I laughed. I cried. I hurled.

January 23, 2008

What an incredible read!

I just finished Pop Goes the Church: Should the Church Engage in Pop Culture authored by Tim Stevens. Tim is an executive pastor at one of the most innovative churches in the states, Granger.

When I first saw this title, I immediately thought it would be all about putting on a rock show, and firing up the HD projector for a blockbuster movie and popcorn in a state-of-the-art auditorium. But the truth is Tim Stevens so wonderfully challenged me to take a look at the needs of the people in my community, and for me to meet them.

I took an emotional rollercoaster while reading this, from being inspired, to being frustrated. I laughed. I cried. I hurled.

Talk about research. Tim has studied pop culture and how to minister to a pop culture saturated people. He also takes a look at how some of the most incredible speakers of time used pop culture. Speakers you might be familiar with. Jesus. Paul. Tim just didn’t go to the local used record store and pull from a cd from the hottest hits, or the grab a movie from the Blockbuster Video’s Employees favorites. He has researched his thoughts both with society and biblically.

Tim is so in your face, in a good way. He inspires the Christian community & churches from pulling out of the culture, and challenges them to instead engage in it.

Pop Goes the Church…
Challenges the boring church.
Addresses the problem with evangelism.
Connects the gospel to the community.
Gives practical help of how to avoid the art of being boring.

I can’t wait to get this book into the hands of our staff and leadership team.

7 responses to I laughed. I cried. I hurled.

  1. Church as entertainment just doesn’t seem right to me.

    Church is where you develop your relationship with God and where you work on your interior life. I guess I view church in a more Sacramental way. I’m not their to be entertained. I’m there to worship Jesus.

    As far as engaging pop culture, Christians do a poor job of it. They generally copy what someone else has done and throw in some Jesus references and there ya go (see most Christian rock/rap). JRR Tolkein is an example of a artist who by living his faith created an enduring piece of Christian art that is loved by Christians and non-Christians alike. That is how you engage culture.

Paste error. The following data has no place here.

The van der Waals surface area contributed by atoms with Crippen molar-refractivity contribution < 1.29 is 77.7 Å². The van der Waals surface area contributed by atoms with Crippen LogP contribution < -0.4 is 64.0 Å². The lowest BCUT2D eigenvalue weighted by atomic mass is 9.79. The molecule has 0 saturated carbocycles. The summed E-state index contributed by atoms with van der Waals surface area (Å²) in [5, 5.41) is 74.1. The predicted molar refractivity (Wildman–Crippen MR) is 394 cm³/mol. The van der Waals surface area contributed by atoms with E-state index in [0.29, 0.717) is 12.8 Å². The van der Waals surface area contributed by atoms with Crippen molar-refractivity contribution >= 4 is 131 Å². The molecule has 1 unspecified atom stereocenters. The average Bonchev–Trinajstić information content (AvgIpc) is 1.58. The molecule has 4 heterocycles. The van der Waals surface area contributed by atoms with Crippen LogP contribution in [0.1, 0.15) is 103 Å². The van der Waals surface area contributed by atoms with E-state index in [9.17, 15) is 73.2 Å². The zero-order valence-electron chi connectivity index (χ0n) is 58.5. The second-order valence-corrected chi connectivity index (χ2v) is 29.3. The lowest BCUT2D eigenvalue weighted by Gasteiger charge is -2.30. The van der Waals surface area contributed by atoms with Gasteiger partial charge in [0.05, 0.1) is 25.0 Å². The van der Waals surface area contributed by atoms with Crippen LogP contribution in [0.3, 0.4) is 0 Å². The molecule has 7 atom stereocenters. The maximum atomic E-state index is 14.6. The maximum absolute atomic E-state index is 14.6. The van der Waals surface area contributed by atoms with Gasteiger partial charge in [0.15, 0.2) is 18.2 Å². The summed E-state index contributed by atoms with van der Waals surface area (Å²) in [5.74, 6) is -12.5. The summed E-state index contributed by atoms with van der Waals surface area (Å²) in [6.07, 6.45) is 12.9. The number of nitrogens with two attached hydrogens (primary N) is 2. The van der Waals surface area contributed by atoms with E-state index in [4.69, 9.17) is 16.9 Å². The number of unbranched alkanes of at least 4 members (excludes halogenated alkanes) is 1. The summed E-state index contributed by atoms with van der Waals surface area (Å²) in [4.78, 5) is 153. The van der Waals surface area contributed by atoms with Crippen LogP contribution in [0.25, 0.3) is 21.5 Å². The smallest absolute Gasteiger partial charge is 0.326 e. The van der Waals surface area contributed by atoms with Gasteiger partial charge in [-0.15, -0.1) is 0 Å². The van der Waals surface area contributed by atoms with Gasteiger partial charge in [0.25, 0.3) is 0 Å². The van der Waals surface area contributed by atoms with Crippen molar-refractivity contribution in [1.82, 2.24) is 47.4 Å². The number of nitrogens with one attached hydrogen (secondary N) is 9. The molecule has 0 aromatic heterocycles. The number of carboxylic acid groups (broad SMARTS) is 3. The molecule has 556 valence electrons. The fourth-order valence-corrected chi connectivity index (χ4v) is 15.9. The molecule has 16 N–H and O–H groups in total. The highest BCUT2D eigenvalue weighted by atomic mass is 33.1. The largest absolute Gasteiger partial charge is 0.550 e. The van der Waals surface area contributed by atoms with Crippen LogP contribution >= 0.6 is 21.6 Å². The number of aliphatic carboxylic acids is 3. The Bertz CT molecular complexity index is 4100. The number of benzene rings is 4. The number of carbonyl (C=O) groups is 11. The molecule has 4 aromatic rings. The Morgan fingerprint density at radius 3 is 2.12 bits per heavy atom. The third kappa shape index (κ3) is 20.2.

2. great thoughts.
    church is where people work on their interior life.
    if we can use pop culture to help people to understand spiritual truths, then im all for it.

    engaging culture definitely isnt copying the secular and making it sacred. ie 90% of christian bands.

    thanks for the comments.

  3. I’ve been following your comments on Twitter, and I can’t wait to get my hands on a copy of this book!


  4. I will have to give this book a read too!! Sounds interesting!

  5. alright, you inspired me to pick it up. thanks!

  6. Great book. I’m already in my second time through it…

  7. Jesus exhorts us to be salt but many of us are too comfortable in our bottles and need to be “shaken.” Looking at the parables of Jesus, he made his talks relevant to the times and I think *that’s* what we’re searching for (not entertainment, but relevance). Paul said he’d be “all things to all people,” and I, for one, am glad to see a bigger emphasis on reaching out. Maybe some people are too worried about tarnishing their halos to get in the trenches with people, but they’re not following Jesus’ example.
    I’ll look the book up next time I’m at Berean.